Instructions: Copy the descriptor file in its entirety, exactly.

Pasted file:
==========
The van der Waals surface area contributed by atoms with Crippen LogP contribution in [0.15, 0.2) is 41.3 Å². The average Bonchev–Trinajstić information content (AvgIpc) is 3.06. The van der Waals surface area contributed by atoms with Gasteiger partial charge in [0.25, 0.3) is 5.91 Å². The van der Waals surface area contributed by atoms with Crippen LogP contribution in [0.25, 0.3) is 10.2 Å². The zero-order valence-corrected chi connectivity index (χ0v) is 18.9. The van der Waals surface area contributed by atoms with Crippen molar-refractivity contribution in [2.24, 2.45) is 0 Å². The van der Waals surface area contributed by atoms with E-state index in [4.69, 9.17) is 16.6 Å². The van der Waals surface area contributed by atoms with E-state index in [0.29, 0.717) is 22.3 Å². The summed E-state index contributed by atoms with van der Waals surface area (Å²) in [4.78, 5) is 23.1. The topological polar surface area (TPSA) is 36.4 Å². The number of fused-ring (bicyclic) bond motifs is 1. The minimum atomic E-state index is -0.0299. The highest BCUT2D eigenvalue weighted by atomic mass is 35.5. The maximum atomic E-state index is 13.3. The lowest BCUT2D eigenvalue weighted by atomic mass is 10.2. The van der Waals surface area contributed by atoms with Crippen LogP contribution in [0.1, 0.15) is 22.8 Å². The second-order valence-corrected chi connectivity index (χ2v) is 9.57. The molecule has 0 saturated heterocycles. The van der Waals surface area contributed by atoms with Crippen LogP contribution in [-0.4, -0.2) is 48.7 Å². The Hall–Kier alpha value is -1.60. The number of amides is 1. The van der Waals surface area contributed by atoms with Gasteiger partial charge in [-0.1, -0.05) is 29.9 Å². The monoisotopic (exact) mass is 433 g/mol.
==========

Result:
The van der Waals surface area contributed by atoms with Crippen LogP contribution in [0.15, 0.2) is 41.3 Å². The average Bonchev–Trinajstić information content (AvgIpc) is 3.06. The van der Waals surface area contributed by atoms with Gasteiger partial charge in [0.25, 0.3) is 5.91 Å². The van der Waals surface area contributed by atoms with Crippen LogP contribution in [0.25, 0.3) is 10.2 Å². The zero-order valence-corrected chi connectivity index (χ0v) is 18.9. The van der Waals surface area contributed by atoms with Crippen molar-refractivity contribution in [2.24, 2.45) is 0 Å². The van der Waals surface area contributed by atoms with E-state index in [4.69, 9.17) is 16.6 Å². The van der Waals surface area contributed by atoms with E-state index in [0.29, 0.717) is 22.3 Å². The summed E-state index contributed by atoms with van der Waals surface area (Å²) in [4.78, 5) is 23.1. The topological polar surface area (TPSA) is 36.4 Å². The number of fused-ring (bicyclic) bond motifs is 1. The minimum atomic E-state index is -0.0299. The highest BCUT2D eigenvalue weighted by atomic mass is 35.5. The maximum atomic E-state index is 13.3. The lowest BCUT2D eigenvalue weighted by atomic mass is 10.2. The van der Waals surface area contributed by atoms with Crippen LogP contribution in [0.1, 0.15) is 22.8 Å². The second-order valence-corrected chi connectivity index (χ2v) is 9.57. The molecule has 0 saturated heterocycles. The van der Waals surface area contributed by atoms with Crippen LogP contribution in [-0.4, -0.2) is 48.7 Å². The Hall–Kier alpha value is -1.60. The number of amides is 1. The van der Waals surface area contributed by atoms with Gasteiger partial charge in [-0.1, -0.05) is 29.9 Å². The monoisotopic (exact) mass is 433 g/mol.